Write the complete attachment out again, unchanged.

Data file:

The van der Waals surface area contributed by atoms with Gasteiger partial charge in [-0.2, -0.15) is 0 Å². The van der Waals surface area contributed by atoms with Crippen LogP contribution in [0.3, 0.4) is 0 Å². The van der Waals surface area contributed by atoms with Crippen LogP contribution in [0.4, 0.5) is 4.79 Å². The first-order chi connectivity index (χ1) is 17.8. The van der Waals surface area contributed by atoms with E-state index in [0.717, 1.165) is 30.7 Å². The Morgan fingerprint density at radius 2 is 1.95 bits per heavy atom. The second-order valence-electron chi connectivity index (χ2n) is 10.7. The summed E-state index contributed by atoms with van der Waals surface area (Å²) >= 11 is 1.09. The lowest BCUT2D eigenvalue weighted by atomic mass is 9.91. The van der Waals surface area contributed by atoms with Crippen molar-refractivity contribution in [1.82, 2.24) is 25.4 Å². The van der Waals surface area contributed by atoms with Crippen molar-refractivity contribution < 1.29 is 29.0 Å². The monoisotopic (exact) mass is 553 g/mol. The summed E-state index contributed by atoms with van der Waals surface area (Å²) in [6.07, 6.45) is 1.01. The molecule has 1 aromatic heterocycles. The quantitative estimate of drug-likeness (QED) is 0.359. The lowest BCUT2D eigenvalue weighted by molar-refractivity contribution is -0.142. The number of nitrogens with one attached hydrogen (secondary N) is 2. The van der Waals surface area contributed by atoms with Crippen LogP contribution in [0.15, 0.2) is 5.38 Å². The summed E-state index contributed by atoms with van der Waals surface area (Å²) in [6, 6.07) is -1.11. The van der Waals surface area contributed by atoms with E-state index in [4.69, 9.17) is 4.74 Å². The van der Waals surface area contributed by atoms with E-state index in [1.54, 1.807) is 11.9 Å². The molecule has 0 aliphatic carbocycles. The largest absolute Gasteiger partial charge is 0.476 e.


The van der Waals surface area contributed by atoms with Gasteiger partial charge in [-0.2, -0.15) is 0 Å². The van der Waals surface area contributed by atoms with Crippen LogP contribution in [0.3, 0.4) is 0 Å². The van der Waals surface area contributed by atoms with Crippen LogP contribution in [0.4, 0.5) is 4.79 Å². The first-order chi connectivity index (χ1) is 17.8. The van der Waals surface area contributed by atoms with E-state index in [0.717, 1.165) is 30.7 Å². The Morgan fingerprint density at radius 2 is 1.95 bits per heavy atom. The second-order valence-electron chi connectivity index (χ2n) is 10.7. The summed E-state index contributed by atoms with van der Waals surface area (Å²) >= 11 is 1.09. The lowest BCUT2D eigenvalue weighted by atomic mass is 9.91. The van der Waals surface area contributed by atoms with Crippen molar-refractivity contribution in [1.82, 2.24) is 25.4 Å². The van der Waals surface area contributed by atoms with Crippen molar-refractivity contribution < 1.29 is 29.0 Å². The monoisotopic (exact) mass is 553 g/mol. The summed E-state index contributed by atoms with van der Waals surface area (Å²) in [6.07, 6.45) is 1.01. The molecule has 1 aromatic heterocycles. The quantitative estimate of drug-likeness (QED) is 0.359. The lowest BCUT2D eigenvalue weighted by molar-refractivity contribution is -0.142. The number of nitrogens with one attached hydrogen (secondary N) is 2. The van der Waals surface area contributed by atoms with Crippen LogP contribution in [0.15, 0.2) is 5.38 Å². The summed E-state index contributed by atoms with van der Waals surface area (Å²) in [6, 6.07) is -1.11. The van der Waals surface area contributed by atoms with E-state index in [4.69, 9.17) is 4.74 Å². The van der Waals surface area contributed by atoms with E-state index in [1.54, 1.807) is 11.9 Å². The molecule has 0 aliphatic carbocycles. The largest absolute Gasteiger partial charge is 0.476 e.